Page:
Dr. Hawking was so much smarter than I will ever be, but I still criticize these silly observations. The universe is so incredibly large, more than 7 trillion light years across (https://www.space.com/24073-how-big-is-the-universe.html). The creator is always greater than the created. To be on par or to surpass the need for God, mankind would have to be greater than a universe of such unfathomable proportions, a universe we can never fully know.

Further, why should scientists see laws of nature as controversial? The great 19th century minds thought exactly the opposite.

Many founders of early modern science attributed the regularity of nature not only to God’s constant orderly supervision of it. As the Oxford University Historian of science John Hedley Brooke has explained: “For Newton, as for Boyle and Descartes, there were laws of nature only because there had been a [Divine] Legislator”. Stephen C Meyer, Return of the God Hypothesis

Dr. Hawking starts with the assumption that God is not knowable and has not been revealed to mankind. It angers modern thinkers that religious folks believe in something based on faith and without scientific hard evidence. This is why so many are attacked as believing in fairy tales.

Yet, we find God both in faith and reason; the two are not at odds. St Thomas Aquinas who lived smack dab in the middle of the dark ages provided five proofs for the existence of God (see below). Deductive logic says God is knowable. Aquinas demonstrated that God does not wish to remain unknown. God reveals himself for those who actually seek Him.

Ask and it will be given to you; seek and you will find; knock and the door will be opened to you. Matthew 7:7

Perhaps is it proud men unwilling to share the contemporary stage with God who wish him to remain unknown?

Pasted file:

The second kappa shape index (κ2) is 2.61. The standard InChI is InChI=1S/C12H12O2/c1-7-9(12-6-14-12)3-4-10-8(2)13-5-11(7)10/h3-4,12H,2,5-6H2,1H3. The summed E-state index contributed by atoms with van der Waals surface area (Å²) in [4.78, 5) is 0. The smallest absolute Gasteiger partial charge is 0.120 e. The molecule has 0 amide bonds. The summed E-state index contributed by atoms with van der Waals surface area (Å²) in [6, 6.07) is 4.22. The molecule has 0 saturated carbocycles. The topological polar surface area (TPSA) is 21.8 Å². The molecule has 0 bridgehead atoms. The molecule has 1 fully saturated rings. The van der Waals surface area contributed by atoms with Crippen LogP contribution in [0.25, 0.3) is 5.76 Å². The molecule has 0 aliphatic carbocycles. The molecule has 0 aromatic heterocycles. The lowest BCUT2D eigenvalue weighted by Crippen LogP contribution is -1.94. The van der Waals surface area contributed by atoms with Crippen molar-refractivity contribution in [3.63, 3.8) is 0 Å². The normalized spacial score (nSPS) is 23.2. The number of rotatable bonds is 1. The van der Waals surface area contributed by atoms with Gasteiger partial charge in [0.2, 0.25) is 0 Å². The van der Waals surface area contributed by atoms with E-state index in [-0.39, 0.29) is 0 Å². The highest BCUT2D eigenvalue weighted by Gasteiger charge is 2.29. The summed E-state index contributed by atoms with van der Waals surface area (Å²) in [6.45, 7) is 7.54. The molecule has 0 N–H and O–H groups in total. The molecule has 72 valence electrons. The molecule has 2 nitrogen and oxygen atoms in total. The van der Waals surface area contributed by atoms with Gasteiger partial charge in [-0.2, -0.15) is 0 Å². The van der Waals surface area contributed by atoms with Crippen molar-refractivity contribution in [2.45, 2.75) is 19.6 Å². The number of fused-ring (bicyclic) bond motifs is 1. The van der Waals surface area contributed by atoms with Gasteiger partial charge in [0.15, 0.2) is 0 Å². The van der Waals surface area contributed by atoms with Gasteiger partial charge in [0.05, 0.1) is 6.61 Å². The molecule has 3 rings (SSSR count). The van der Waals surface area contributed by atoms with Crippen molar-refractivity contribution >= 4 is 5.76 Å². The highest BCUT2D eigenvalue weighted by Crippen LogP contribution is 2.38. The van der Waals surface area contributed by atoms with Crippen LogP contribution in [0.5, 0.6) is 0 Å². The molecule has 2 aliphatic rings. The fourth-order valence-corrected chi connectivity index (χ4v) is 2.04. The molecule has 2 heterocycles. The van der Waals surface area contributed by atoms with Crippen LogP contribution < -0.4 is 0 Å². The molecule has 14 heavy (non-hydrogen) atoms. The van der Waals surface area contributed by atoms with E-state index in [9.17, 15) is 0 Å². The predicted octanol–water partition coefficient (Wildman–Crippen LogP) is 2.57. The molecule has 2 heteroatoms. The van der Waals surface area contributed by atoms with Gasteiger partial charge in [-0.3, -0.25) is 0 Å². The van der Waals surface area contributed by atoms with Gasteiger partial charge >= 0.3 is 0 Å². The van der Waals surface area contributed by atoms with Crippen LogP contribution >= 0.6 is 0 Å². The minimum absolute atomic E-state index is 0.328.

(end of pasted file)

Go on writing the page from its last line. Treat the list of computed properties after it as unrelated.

Dr. Tyson, says the following about the Judeo-Christian God.


NT: OK, if that god is described as being all-powerful and all-knowing and all-good, I don’t see evidence for it anywhere in the world. So I remain unconvinced. If that god is all-powerful and all-good, I don’t see that when a tsunami kills a quarter-million or an earthquake kills a quarter-million people. I’d like to think of good as something in the interest of your health or longevity. That’s a pretty simple definition of something that is good for you. That’s not a controversial understanding of the word “good.” So if Earth in two separate events separated by just a couple of years can kill a half-million people, then if the god as you describe exists, that god is either not all-powerful or not all-good. And so therefore I am not convinced.

His argument is a common one: there is pain, suffering, and death in the world, so a loving God is a contradiction to such a world.

Still, Tyson goes even farther, saying he sees no evidence of good anywhere in the world. No evidence? Marriage and children brought no good in Tyson’s life? Fame and acclaim, college degrees, and life’s little joys, fail to provide any evidence of good in his own life? Is Tyson actually saying we should expect only good in all aspects of our lives? What indeed would the world be like if it were truly pain-free, if there was no death, and we were all immortal from birth? From a practical sense the world very soon be overcrowded.